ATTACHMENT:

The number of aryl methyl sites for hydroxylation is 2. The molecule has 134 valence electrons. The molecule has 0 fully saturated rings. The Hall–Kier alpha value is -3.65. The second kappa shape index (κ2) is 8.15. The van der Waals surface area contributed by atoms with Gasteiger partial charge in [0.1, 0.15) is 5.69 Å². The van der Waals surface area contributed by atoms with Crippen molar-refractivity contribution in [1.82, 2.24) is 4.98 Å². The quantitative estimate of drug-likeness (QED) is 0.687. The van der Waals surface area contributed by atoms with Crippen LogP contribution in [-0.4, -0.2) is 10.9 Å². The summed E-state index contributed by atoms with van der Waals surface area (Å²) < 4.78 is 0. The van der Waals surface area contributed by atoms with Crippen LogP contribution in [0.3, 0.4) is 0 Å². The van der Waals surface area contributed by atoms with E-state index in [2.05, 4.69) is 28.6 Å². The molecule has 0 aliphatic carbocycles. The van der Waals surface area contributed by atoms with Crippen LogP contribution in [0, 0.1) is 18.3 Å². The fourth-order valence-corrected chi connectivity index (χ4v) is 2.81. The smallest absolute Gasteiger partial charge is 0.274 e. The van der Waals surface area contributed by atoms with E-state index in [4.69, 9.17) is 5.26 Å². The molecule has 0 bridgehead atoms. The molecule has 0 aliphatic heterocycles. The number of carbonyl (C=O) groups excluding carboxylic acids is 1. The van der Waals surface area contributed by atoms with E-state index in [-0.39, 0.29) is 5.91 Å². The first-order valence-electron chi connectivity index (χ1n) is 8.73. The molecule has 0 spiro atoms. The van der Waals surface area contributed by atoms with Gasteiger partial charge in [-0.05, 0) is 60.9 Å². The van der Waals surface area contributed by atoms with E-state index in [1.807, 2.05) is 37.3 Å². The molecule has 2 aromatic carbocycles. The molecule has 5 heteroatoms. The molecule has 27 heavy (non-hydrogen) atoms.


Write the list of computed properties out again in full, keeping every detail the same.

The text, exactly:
The number of aryl methyl sites for hydroxylation is 2. The molecule has 134 valence electrons. The molecule has 0 fully saturated rings. The Hall–Kier alpha value is -3.65. The second kappa shape index (κ2) is 8.15. The van der Waals surface area contributed by atoms with Gasteiger partial charge in [0.1, 0.15) is 5.69 Å². The van der Waals surface area contributed by atoms with Crippen molar-refractivity contribution in [1.82, 2.24) is 4.98 Å². The quantitative estimate of drug-likeness (QED) is 0.687. The van der Waals surface area contributed by atoms with Crippen LogP contribution in [-0.4, -0.2) is 10.9 Å². The summed E-state index contributed by atoms with van der Waals surface area (Å²) < 4.78 is 0. The van der Waals surface area contributed by atoms with Crippen LogP contribution in [0.3, 0.4) is 0 Å². The van der Waals surface area contributed by atoms with E-state index in [2.05, 4.69) is 28.6 Å². The molecule has 0 aliphatic carbocycles. The van der Waals surface area contributed by atoms with Crippen LogP contribution in [0, 0.1) is 18.3 Å². The fourth-order valence-corrected chi connectivity index (χ4v) is 2.81. The smallest absolute Gasteiger partial charge is 0.274 e. The van der Waals surface area contributed by atoms with E-state index in [4.69, 9.17) is 5.26 Å². The molecule has 0 bridgehead atoms. The molecule has 0 aliphatic heterocycles. The number of carbonyl (C=O) groups excluding carboxylic acids is 1. The van der Waals surface area contributed by atoms with E-state index in [-0.39, 0.29) is 5.91 Å². The first-order valence-electron chi connectivity index (χ1n) is 8.73. The molecule has 0 spiro atoms. The van der Waals surface area contributed by atoms with Gasteiger partial charge in [-0.05, 0) is 60.9 Å². The van der Waals surface area contributed by atoms with E-state index in [1.807, 2.05) is 37.3 Å². The molecule has 2 aromatic carbocycles. The molecule has 5 heteroatoms. The molecule has 27 heavy (non-hydrogen) atoms.